Fluoride Action Network

Frederick County: New water treatment plant construction to start soon

Source: The Winchester Star | By Josh Janney
Posted on December 17th, 2020
Location: United States, Virginia

STEPHENS CITY — Pipeline construction associated with the new Henry F. Sliwinski Water Treatment Plant in Frederick County is expected to begin in January.

Frederick Water Executive Director Eric Lawrence made the announcement at Tuesday night’s Frederick Water board meeting. The plant is part of the Opequon Water Supply Plan (OWSP), which aims to meet Frederick Water’s projected water needs by drawing water from Opequon Creek. By 2035, Frederick Water’s customers may require up to 12 million gallons of drinking water per day — about twice the current average usage of 6 million gallons per day.

The Henry F. Sliwinski Water Treatment Plant, which will replace the existing James T. Anderson Water Treatment Plant, will be located at the end of Hot Run Drive, immediately north of the new Stonewall Park ball fields in Stephenson.

Saint Albans, W.Va.-based Orders Construction, which was awarded a nearly $32 million contract to build the plant and associated pipelines, expects to start construction on the plant in March, according to Lawrence. The company is utilizing a membrane water treatment method that is effective for virus and bacteria removal. The project is expected to be substantially complete by April 2022.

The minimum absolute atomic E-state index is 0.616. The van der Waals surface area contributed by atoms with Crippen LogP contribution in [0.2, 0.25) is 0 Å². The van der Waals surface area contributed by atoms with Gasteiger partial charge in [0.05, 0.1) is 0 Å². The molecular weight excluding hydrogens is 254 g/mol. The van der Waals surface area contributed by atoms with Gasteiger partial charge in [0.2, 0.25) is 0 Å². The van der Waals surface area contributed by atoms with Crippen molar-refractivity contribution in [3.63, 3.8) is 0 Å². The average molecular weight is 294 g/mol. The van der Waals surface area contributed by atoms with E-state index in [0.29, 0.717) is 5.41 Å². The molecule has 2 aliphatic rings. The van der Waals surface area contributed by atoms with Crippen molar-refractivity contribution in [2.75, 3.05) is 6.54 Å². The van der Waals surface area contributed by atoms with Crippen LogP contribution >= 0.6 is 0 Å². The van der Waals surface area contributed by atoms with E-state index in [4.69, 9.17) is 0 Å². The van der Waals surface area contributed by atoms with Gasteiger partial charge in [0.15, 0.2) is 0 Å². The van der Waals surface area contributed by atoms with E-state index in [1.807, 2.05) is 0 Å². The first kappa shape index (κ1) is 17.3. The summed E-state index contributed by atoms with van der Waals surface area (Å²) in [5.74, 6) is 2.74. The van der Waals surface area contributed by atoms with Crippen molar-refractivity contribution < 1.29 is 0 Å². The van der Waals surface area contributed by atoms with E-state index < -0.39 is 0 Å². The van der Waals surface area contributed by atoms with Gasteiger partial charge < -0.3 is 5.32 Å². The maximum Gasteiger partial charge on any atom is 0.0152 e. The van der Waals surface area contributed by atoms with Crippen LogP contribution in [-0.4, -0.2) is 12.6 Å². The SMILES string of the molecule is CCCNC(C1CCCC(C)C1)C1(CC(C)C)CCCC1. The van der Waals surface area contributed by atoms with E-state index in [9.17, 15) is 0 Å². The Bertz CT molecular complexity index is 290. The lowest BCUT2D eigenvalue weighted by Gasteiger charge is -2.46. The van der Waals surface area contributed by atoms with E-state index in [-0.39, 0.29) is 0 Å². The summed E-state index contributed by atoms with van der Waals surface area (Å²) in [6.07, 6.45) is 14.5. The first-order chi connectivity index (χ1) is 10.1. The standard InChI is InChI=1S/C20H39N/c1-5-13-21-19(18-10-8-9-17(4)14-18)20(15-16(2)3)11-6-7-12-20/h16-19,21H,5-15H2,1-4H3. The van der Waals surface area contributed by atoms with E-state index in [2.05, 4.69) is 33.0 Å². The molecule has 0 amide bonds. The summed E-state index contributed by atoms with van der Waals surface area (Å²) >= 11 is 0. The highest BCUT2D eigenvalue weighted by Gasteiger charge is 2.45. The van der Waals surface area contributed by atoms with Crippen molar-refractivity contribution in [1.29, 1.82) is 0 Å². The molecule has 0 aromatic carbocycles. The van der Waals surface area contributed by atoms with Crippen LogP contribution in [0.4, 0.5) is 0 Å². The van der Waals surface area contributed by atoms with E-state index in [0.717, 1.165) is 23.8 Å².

Lawrence said the Virginia Department of Health [VDH] still needs to approve designs for the project. He said the VDH’s approval is expected.

The Anderson plant currently treats about 1.8 million gallons of water per day. The new plant will provide up to 8 million gallons per day of treated water.

Also at the meeting, the board unanimously granted Lawrence approval to seek a $35,000 grant to offset costs associated with fluoridating the county’s water supply.

The VDH recommends that all public water systems provide fluoridated drinking water, citing strong evidence that water fluoridation prevents cavities and tooth decay. Lawrence told the board that the CDC states that hundreds of studies have confirmed the safety of fluoride. He said for most cities, every $1 invested in water fluoridation saves $38 in dental treatment costs.

Frederick Water’s water supply is fluoridated. The grant money would assist with expenses.

Attending the meeting at Frederick Water’s offices at 315 Tasker Road were Chairman Gary Oates and board members Tom Simon and Henry F. Sliwinski. Martha Dilg and Stanley Crockett participated remotely.

*Original article online at https://www.winchesterstar.com/winchester_star/new-water-treatment-plant-construction-to-start-sooon/article_41147c91-f8a2-5f24-9459-b4665dd2d4f8.html